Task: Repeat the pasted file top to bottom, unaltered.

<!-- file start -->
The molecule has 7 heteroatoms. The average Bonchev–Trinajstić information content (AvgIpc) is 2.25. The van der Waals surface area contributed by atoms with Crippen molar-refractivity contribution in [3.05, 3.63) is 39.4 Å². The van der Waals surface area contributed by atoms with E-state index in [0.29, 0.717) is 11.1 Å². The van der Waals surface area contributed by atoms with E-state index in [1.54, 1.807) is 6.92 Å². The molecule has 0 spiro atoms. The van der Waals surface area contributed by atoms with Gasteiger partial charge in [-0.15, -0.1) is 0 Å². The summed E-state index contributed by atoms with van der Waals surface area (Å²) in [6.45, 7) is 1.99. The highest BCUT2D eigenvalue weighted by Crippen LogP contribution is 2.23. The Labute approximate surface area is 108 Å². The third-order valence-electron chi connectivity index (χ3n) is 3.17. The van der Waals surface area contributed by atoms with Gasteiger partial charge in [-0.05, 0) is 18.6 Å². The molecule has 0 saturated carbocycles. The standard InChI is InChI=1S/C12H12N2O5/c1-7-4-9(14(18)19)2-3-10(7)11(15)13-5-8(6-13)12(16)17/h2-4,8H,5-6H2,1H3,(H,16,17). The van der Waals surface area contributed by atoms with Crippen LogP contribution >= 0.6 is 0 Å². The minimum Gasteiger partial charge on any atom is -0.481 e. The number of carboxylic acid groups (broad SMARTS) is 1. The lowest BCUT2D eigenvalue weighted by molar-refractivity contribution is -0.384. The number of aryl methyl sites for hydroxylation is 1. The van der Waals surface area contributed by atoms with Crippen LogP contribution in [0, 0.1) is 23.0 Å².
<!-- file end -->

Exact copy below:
The molecule has 7 heteroatoms. The average Bonchev–Trinajstić information content (AvgIpc) is 2.25. The van der Waals surface area contributed by atoms with Crippen molar-refractivity contribution in [3.05, 3.63) is 39.4 Å². The van der Waals surface area contributed by atoms with E-state index in [0.29, 0.717) is 11.1 Å². The van der Waals surface area contributed by atoms with E-state index in [1.54, 1.807) is 6.92 Å². The molecule has 0 spiro atoms. The van der Waals surface area contributed by atoms with Gasteiger partial charge in [-0.15, -0.1) is 0 Å². The summed E-state index contributed by atoms with van der Waals surface area (Å²) in [6.45, 7) is 1.99. The highest BCUT2D eigenvalue weighted by Crippen LogP contribution is 2.23. The Labute approximate surface area is 108 Å². The third-order valence-electron chi connectivity index (χ3n) is 3.17. The van der Waals surface area contributed by atoms with Gasteiger partial charge in [-0.05, 0) is 18.6 Å². The molecule has 0 saturated carbocycles. The standard InChI is InChI=1S/C12H12N2O5/c1-7-4-9(14(18)19)2-3-10(7)11(15)13-5-8(6-13)12(16)17/h2-4,8H,5-6H2,1H3,(H,16,17). The van der Waals surface area contributed by atoms with Crippen LogP contribution >= 0.6 is 0 Å². The minimum Gasteiger partial charge on any atom is -0.481 e. The number of carboxylic acid groups (broad SMARTS) is 1. The lowest BCUT2D eigenvalue weighted by molar-refractivity contribution is -0.384. The number of aryl methyl sites for hydroxylation is 1. The van der Waals surface area contributed by atoms with Crippen LogP contribution in [0, 0.1) is 23.0 Å².